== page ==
QEMU stands for "Quick EMUlator" and is a processor emulator that relies on dynamic binary translation to achieve a reasonable speed while being easy to port to new host CPU architectures.
QEMU has two operating modes:
- User mode emulation
In this mode QEMU runs single Linux or Darwin/Mac OS X programs that were compiled for a different CPU. System calls are thunked for endianness and for 32/64 bit mismatches. Fast cross-compilation and cross-debugging are the main targets for user-mode emulation.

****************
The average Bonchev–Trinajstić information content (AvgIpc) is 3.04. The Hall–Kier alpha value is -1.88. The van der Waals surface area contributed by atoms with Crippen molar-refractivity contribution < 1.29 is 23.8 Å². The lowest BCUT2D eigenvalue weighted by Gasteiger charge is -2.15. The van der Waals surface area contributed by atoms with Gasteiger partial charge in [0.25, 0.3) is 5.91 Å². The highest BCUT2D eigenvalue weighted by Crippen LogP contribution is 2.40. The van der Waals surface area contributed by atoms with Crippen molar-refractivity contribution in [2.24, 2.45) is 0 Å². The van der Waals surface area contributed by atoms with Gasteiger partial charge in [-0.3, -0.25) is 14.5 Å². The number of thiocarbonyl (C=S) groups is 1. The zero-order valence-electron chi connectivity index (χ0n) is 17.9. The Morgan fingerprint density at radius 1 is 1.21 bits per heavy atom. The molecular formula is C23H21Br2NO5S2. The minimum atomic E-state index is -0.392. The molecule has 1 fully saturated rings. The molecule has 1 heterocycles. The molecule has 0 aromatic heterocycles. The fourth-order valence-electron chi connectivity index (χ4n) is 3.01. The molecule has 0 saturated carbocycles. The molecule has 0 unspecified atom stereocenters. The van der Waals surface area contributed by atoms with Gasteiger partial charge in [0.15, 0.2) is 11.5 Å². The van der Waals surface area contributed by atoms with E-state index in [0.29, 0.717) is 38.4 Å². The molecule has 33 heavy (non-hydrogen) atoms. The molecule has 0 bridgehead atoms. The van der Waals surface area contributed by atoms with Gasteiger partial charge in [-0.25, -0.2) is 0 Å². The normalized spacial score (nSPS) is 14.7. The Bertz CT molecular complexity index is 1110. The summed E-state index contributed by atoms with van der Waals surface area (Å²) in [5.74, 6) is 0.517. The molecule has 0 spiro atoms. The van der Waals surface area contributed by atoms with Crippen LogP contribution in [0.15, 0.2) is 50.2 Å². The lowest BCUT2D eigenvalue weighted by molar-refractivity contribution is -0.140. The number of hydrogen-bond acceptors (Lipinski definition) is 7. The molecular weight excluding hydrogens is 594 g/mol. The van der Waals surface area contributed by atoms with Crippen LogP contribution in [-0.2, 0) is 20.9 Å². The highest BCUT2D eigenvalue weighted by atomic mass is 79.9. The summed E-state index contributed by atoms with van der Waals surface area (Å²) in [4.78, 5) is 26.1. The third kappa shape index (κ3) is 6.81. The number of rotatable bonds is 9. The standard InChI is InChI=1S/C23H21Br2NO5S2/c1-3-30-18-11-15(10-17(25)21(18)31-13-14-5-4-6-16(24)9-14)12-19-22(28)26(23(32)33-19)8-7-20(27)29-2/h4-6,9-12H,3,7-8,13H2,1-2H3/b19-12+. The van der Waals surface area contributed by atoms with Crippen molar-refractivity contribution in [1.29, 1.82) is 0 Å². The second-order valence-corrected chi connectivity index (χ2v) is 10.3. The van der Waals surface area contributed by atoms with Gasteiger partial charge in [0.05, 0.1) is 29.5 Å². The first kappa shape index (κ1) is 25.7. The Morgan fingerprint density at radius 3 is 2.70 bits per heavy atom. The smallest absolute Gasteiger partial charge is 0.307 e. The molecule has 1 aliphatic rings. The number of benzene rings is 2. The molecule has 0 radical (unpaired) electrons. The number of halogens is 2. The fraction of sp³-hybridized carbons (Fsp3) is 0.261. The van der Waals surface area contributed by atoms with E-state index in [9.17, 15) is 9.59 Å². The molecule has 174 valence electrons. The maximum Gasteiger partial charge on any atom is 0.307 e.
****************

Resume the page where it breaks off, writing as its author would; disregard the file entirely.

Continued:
- Computer emulation
In this mode QEMU emulates a full computer system, including peripherals. It can be used to provide virtual hosting of several virtual computers on a single computer. QEMU can boot many guest operating systems, including Linux, Solaris, Microsoft Windows, DOS, and BSD 1; it supports emulating several hardware platforms, including x86, x86-64, ARM, Alpha, ETRAX CRIS, MIPS, MicroBlaze, PowerPC and SPARC.